“Haan, SEEPZ main gate,” she answered, squeezed in near the front of the bus. And so it passed back again from one to another, and eventually to the bus conductor. The bus conductor reached into his leather bag, the kind that BEST bus conductors are issued, more of a pouch that hangs from their shoulder to their waist, placed the note carefully in the stack of notes, then opening the steel ticket box, he tore out a ticket, and punching it, he handed it over to the person who had given him the money, and who in turn passed it back to the one who had passed him the ten rupees; it exchanged hands all the way back to the lady in the front. She smiled a little smile as I turned to look out the window at apartments opposite Powai lake.

As the bus neared L&T Gardens, a man leaning forward near the front of the bus caught my attention. I had noticed him before. His hand was stretched out and a ten-rupee note lay between his fingers. He nudged a fellow passenger to his left, in grey shirt, and said, “Ek SEEPZ main gate dho, Panchkutir se.”

June 04, 2005

The White Rebel

In a month from now rains will move up from the West and shower Bombay. I looked out my window today morning. Opposite, a three story building is getting its pre-monsoon marammat. Over the last week, the housing society offloaded cement bags onto the terrace. Through the open door to the little room I could see the cement bags, neatly stocked. The last few days their number depleted as workers, daily wage labourers, men and women who travel where their jobs take them, stripped the terrace of its cement flooring, the parapets of their cement plastering, and re-laid them after laying the floor with red bricks and cement.

Today, they began scraping the fa├žade of the building, exposing the greys. Beyond the building a large dollop of gulmohar flowers just about raises its head and sways in the wind. Crows land among the blooms looking for twigs they can carry to build nests in the few trees that line this part of Bombay, most of them however scour narrow ledges of buildings where window guards extend out to accommodate clotheslines. They look for raised space between window openings and the window guards. Where they find them, upturned buckets, cardboard boxes and the like, they fly in metal wires of all kinds, and twigs if they can find them. They don’t waste time looking for twigs here. Wires are readily available, and there is only so much time before the Western skies spew venom. The nests got to be ready in that time. Then it is time for a scrap with the apartment owner if they discover the nests before the crows’ve laid eggs in them. Apartment owners know it isn’t easy to get their ‘tenants’ to leave once they have piled up the wires into comfortable curves. It’s a daily battle. I’ve seen two of those.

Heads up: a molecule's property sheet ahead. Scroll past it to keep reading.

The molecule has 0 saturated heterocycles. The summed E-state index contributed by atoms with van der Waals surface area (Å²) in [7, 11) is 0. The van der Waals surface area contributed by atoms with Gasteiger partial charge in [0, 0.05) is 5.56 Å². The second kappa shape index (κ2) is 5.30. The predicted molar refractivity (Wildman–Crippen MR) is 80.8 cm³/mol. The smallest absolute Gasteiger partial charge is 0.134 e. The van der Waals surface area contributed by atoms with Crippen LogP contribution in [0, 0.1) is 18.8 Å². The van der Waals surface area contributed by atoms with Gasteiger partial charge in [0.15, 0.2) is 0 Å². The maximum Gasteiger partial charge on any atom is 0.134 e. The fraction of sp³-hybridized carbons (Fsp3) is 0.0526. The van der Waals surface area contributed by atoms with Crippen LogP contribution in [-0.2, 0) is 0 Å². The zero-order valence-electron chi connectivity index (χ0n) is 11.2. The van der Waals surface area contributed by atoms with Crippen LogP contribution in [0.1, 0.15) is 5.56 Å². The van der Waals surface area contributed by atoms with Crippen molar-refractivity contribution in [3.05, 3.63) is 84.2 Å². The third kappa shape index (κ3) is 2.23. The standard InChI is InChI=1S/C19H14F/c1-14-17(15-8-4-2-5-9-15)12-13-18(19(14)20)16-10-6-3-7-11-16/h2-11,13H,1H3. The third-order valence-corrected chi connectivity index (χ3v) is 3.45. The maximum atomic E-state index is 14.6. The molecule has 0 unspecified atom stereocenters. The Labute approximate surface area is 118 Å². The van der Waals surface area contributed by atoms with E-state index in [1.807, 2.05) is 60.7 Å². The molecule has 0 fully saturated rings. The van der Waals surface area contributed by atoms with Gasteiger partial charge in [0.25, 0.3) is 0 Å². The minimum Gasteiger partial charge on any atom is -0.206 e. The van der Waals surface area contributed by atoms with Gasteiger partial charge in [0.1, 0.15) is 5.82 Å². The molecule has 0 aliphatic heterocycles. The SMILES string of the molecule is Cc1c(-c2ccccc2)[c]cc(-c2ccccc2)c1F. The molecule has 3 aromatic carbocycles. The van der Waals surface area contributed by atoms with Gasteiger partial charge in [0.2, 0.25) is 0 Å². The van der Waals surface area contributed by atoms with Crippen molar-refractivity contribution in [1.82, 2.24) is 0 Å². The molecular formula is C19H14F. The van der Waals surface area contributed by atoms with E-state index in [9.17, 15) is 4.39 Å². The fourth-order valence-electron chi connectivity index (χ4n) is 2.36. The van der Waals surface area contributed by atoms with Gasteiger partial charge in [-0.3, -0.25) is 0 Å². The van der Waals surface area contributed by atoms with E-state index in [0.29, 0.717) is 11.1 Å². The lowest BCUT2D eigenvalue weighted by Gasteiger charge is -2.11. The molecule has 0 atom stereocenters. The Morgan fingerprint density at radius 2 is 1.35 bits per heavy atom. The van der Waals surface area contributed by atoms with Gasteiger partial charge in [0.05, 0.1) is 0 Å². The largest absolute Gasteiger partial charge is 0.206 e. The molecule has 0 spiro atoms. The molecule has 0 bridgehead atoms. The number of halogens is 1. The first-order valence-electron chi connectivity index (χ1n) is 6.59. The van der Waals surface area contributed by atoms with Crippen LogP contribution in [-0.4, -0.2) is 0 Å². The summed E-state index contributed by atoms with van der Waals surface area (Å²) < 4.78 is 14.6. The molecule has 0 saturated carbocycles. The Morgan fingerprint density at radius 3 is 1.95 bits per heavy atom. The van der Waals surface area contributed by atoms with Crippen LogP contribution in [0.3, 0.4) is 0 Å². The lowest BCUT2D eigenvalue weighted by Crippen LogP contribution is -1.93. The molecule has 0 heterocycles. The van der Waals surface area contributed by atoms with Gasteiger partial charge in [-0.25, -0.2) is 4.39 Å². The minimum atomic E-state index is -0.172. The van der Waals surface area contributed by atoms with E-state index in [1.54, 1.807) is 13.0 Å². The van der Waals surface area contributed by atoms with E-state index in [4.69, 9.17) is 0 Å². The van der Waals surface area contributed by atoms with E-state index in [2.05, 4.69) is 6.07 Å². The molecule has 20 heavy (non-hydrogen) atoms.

Sunjoy Monga reported seeing dead crows around Borivali; hundreds of dead crows. There is talk of some kind of virus striking crows. The Times of India carried a report about dead crows, quoting Monga, and subsequent member response on Birds of Bombay, the birding group on Surfbirds drew more sightings, of dead and dying crows. Then came news of the same from Goa, to south of Bombay. Sunjoy Monga signs off each posting to the newsgroup with ‘Cheers’.

Where I stay, I see mynahs. With Spring on its last legs, the mynahs have disappeared. Only the crows and sparrows are left, then there are the pigeons, Blue Rock Pigeons. Otherwise there are not many birds you can see in the city; I hear Koels though. I’ve heard more koels than I’ve seen. The sparrows keep to themselves, unless one of them gets it into her head (yup, females are the more aggressive in the lot I see around there) that pigeons are too much of a hassle to have around and that they need to do something about it. They crowd the pigeon and generally harangue it until they decide it’s about time they picked someone of their own size. They find squirrels a safe bet.

A solitary squirrel has made the place his home, using trees to move from one structure to another. The sparrows there just can’t seem to tolerate the squirrel. Between six and eight sparrows make up the volunteer army when they aren’t nibbling off the tender Tulsi shoots in clay flowerpots that my aunt nurtures for use in early morning prayers.

White clouds float across the sky. Each one is sized the same as the one in front and the one behind, and they appear to be marching to the same beat, in orderly rows. When there are many of them making their way across, their number enforces the kind of order you don’t see around the time Spring tiptoes in. But there is something to be said of a solitary cloud floating in the blue skies. The white rebel.

I cannot remember seeing too many of those lately. Moreover the black one is dying and nobody seems to know why.